The parks turn 100 this month, an anniversary worth celebrating for all Hoosiers—especially me.
After all this time, I can still climb down those old steps in the McCormick’s Creek cliff-side, into the mossy limestone sound chamber where the waterfall plays its trickling, gurgling song. I can still pause among the ferns in the deep silence of a sandstone chasm at Turkey Run, marveling at the sculptural skills of Time and Water. I can still go up to the Indiana Dunes, those steep, golden slopes at the southern tip of Lake Michigan, where I once raced downhill with long, reckless strides so my bare feet wouldn’t be burned by the sun-heated sand before I plunged into the cool surf.
I can’t run like that anymore—I’m not what I used to be. But that place is exactly what it used to be because it’s a state park and has been protected. Today’s giggling tykes can careen down those slopes, feeling that same exhilaration I did when I was young.
May children in every future generation get to experience it. There is nothing, I’m sure, on any iPad or smartphone to compare. A child’s body, stoked with pure animal energy, barrels through a world of natural stimulations: hot sun, soft sand, wind in the ears and hair, vertigo, gull calls, wind-combed grasses, the sheer joy of exertion, the smell of campfire cooking. How can a handful of pixels compete with that?
I’ve spent half my life with Native Americans, a diverse group of people I got involved with while researching my historical novels about the frontier. Native Americans acted as if all of the land they lived on was a park. Their agreement with the Creator was that they could stay there if they ruined nothing and kept the campsite clean. They never dreamed of selling God-given resources for money. The fields and forests were beautiful places to pitch camp, and the tribes enjoyed and benefited from them, even though they didn’t own them. To those indigenous folk, the Earth was the people’s commons, meaning everyone’s place. Europeans came here with a different belief: that they could own land, and keep everybody else off. Their idea of a commons was, say, the town square or the parade ground. Whatever they chose to name those public spaces, they weren’t very big compared with all the private property. The newcomers felt they could profit from the land any way they wanted, even if they ruined it. And they often did.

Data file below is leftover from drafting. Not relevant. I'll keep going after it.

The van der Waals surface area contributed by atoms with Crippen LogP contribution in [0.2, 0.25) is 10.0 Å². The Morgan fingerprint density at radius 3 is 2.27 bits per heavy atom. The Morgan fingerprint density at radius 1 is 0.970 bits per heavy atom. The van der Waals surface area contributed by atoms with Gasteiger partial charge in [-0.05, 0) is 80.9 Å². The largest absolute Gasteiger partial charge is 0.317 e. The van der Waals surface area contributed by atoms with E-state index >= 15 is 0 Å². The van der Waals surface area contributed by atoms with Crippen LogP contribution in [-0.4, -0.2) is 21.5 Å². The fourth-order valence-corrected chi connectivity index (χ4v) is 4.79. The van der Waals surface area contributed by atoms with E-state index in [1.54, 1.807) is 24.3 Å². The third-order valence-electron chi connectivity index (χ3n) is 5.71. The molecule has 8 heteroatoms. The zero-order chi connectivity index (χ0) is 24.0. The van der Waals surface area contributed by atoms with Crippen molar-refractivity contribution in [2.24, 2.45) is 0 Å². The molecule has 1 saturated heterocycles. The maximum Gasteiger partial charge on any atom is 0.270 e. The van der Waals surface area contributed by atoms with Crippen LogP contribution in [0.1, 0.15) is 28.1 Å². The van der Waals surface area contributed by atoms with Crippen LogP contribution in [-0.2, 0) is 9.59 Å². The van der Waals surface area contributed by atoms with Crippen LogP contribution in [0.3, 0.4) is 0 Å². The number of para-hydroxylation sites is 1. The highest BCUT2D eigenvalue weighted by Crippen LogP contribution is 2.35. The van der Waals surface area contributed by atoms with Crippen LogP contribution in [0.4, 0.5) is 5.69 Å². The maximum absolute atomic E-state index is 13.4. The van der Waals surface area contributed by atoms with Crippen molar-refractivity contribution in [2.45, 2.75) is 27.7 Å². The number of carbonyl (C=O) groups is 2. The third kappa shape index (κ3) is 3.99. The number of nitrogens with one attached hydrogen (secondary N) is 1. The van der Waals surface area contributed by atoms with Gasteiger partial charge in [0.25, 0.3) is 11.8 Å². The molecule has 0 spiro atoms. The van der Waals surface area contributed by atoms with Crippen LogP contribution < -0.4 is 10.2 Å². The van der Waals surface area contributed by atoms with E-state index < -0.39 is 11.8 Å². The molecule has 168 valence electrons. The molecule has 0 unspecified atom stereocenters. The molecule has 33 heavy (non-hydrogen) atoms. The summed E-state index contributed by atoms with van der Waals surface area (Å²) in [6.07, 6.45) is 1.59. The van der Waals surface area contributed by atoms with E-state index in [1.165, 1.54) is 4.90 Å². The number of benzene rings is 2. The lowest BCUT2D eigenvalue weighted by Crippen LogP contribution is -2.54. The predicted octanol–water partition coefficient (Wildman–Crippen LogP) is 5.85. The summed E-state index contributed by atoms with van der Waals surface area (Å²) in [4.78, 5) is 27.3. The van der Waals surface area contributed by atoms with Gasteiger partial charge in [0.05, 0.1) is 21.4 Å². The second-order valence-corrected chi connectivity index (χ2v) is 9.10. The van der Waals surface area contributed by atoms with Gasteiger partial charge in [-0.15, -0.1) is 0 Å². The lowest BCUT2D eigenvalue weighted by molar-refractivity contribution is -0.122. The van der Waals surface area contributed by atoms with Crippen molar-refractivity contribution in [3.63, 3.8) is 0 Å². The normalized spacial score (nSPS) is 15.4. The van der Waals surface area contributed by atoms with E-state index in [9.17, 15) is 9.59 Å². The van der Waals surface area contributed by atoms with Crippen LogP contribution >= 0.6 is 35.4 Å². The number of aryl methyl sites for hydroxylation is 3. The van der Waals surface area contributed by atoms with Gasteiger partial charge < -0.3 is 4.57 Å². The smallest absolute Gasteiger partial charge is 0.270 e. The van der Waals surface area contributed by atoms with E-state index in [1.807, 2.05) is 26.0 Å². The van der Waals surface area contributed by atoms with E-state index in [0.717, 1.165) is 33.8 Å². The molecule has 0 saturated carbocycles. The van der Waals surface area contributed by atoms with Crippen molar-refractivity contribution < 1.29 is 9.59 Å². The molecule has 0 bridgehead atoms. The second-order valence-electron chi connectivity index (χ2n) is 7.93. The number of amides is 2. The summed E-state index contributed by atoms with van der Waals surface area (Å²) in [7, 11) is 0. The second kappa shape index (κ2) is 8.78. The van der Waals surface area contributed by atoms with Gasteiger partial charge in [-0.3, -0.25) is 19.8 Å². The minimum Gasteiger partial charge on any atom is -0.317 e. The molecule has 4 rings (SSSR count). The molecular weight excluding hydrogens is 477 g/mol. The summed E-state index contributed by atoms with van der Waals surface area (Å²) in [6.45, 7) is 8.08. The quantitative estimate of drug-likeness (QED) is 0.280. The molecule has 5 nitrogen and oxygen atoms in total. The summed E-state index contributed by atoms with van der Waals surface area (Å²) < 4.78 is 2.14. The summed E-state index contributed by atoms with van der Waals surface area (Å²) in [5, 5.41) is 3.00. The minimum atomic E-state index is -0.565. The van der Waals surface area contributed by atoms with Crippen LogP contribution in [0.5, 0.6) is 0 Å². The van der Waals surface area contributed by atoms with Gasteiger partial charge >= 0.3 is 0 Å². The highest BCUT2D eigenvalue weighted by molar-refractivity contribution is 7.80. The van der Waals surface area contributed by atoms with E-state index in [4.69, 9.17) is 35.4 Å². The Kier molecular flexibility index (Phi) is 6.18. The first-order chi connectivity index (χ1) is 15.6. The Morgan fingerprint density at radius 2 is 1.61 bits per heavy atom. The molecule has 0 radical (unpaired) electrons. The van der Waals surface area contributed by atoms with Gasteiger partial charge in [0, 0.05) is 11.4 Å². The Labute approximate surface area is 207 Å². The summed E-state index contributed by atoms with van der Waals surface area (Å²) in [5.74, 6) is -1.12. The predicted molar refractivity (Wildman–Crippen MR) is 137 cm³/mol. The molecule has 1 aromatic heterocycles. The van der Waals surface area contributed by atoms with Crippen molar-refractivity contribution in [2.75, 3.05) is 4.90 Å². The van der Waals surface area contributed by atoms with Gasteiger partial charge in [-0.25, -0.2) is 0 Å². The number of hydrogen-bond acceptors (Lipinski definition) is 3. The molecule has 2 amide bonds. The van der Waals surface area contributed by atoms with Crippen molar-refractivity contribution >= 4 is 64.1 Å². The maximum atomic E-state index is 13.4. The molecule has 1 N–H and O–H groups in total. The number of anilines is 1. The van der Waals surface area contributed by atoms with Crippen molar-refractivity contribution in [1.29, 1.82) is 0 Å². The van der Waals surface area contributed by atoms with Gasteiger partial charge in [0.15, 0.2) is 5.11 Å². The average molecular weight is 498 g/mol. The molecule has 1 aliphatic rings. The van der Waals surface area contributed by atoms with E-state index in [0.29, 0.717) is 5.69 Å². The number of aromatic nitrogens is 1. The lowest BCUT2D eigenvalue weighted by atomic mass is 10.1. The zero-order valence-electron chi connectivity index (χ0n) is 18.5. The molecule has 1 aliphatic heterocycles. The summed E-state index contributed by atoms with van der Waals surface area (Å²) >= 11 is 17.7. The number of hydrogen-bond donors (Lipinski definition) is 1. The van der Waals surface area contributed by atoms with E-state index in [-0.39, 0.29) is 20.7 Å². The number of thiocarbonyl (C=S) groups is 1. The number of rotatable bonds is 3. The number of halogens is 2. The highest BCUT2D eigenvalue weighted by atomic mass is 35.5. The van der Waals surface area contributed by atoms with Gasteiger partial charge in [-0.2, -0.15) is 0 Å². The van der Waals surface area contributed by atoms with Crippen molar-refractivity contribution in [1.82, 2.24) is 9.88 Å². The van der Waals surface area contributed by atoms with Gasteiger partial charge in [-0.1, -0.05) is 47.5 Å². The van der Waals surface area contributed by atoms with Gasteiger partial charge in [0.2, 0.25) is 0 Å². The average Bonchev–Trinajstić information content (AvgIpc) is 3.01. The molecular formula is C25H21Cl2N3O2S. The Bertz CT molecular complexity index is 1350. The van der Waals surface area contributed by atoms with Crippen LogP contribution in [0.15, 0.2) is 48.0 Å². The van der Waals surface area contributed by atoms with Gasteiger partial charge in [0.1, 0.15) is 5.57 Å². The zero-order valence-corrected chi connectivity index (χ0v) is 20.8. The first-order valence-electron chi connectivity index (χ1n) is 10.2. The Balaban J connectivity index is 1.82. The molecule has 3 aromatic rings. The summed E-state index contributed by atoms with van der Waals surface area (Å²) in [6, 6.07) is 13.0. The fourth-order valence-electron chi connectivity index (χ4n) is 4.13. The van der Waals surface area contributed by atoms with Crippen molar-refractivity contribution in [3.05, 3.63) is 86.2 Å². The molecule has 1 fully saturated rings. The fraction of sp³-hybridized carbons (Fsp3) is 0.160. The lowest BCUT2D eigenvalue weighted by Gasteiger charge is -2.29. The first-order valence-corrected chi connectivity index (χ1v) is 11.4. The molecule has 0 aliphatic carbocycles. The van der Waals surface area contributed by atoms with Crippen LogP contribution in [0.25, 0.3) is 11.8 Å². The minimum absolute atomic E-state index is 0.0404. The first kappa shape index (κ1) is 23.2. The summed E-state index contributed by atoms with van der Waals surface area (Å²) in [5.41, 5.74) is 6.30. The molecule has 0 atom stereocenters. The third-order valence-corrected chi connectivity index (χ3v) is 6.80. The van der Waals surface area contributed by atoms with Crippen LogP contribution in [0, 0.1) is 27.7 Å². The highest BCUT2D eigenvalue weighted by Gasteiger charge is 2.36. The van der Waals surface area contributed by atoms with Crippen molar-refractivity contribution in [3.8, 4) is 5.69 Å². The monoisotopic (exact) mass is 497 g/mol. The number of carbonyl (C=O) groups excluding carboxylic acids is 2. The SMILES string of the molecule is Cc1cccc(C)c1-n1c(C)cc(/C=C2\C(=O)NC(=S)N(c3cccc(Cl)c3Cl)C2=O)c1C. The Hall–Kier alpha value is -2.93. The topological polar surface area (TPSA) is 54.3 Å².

The Indiana State Parks are the closest thing we have to a commons these days. Credit for the idea goes to a few visionaries in the late 19th and early 20th centuries. John Muir (who spent some time in Indiana) proposed the national parks, and gained support from President Theodore Roosevelt, an avid outdoorsman. To get the same concept going here, we needed Richard Lieber, an immigrant from Germany who became a business and civic leader in Indianapolis. Lieber had the idea of marking Indiana’s statehood centennial in 1916 by establishing at least one protected park for the public. He got two done that year: McCormick’s Creek in Owen County (dedicated on July 4, 1916) and Turkey Run in Parke County a few months later.
Lieber believed that people needed havens in nature. Work was really work in those days, and wholesome recreation was hard to find. He had the shrewdness to foresee that citizens near state park locations would favor them more if they had a stake in them, and that there would be less resistance to the idea if the protected areas supported themselves with users’ fees. He brought civic leaders and newspaper writers from nearby communities together and infected them with his enthusiasm. Residents of my native Owen County, for example, raised 25 percent of the $5,250 purchase price of the John McCormick farm, which became the first state park. About the same time, a reporter named Juliet Strauss began writing in favor of preserving the great trees and beautiful chasms of Turkey Run. That land was bought in the nick of time from a wood veneer company.